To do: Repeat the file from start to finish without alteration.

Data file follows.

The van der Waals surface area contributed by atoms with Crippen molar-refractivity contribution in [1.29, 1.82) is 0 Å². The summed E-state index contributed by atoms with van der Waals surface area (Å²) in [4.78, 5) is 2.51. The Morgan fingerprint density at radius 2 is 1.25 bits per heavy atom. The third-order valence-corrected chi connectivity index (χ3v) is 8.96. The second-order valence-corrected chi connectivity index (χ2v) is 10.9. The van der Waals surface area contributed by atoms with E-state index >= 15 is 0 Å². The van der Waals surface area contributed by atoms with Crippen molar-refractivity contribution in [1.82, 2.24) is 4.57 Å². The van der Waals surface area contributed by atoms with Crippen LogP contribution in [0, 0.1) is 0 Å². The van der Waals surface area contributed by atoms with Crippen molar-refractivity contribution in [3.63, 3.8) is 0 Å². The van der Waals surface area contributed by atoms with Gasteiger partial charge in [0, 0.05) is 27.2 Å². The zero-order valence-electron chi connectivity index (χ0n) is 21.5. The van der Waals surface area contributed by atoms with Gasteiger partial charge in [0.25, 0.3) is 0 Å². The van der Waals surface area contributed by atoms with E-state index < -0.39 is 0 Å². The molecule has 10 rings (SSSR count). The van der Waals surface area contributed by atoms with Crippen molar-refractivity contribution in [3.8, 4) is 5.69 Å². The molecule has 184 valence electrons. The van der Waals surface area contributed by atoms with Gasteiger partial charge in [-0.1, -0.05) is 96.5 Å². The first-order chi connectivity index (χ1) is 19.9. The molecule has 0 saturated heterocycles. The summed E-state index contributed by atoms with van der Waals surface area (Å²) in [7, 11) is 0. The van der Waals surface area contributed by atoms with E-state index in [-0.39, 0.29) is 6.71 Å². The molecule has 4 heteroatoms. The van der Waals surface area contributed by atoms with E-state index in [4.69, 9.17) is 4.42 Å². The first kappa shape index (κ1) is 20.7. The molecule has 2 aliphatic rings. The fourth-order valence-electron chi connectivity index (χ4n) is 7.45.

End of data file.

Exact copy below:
The van der Waals surface area contributed by atoms with Crippen molar-refractivity contribution in [1.29, 1.82) is 0 Å². The summed E-state index contributed by atoms with van der Waals surface area (Å²) in [4.78, 5) is 2.51. The Morgan fingerprint density at radius 2 is 1.25 bits per heavy atom. The third-order valence-corrected chi connectivity index (χ3v) is 8.96. The second-order valence-corrected chi connectivity index (χ2v) is 10.9. The van der Waals surface area contributed by atoms with E-state index >= 15 is 0 Å². The van der Waals surface area contributed by atoms with Crippen molar-refractivity contribution in [1.82, 2.24) is 4.57 Å². The van der Waals surface area contributed by atoms with Crippen LogP contribution in [0, 0.1) is 0 Å². The van der Waals surface area contributed by atoms with Crippen molar-refractivity contribution in [3.63, 3.8) is 0 Å². The van der Waals surface area contributed by atoms with Gasteiger partial charge in [0, 0.05) is 27.2 Å². The zero-order valence-electron chi connectivity index (χ0n) is 21.5. The van der Waals surface area contributed by atoms with Gasteiger partial charge in [0.25, 0.3) is 0 Å². The van der Waals surface area contributed by atoms with E-state index < -0.39 is 0 Å². The molecule has 10 rings (SSSR count). The van der Waals surface area contributed by atoms with Crippen molar-refractivity contribution in [3.8, 4) is 5.69 Å². The molecule has 184 valence electrons. The van der Waals surface area contributed by atoms with Gasteiger partial charge in [-0.1, -0.05) is 96.5 Å². The first-order chi connectivity index (χ1) is 19.9. The molecule has 0 saturated heterocycles. The summed E-state index contributed by atoms with van der Waals surface area (Å²) in [7, 11) is 0. The van der Waals surface area contributed by atoms with E-state index in [-0.39, 0.29) is 6.71 Å². The molecule has 4 heteroatoms. The van der Waals surface area contributed by atoms with E-state index in [4.69, 9.17) is 4.42 Å². The first kappa shape index (κ1) is 20.7. The molecule has 2 aliphatic rings. The fourth-order valence-electron chi connectivity index (χ4n) is 7.45.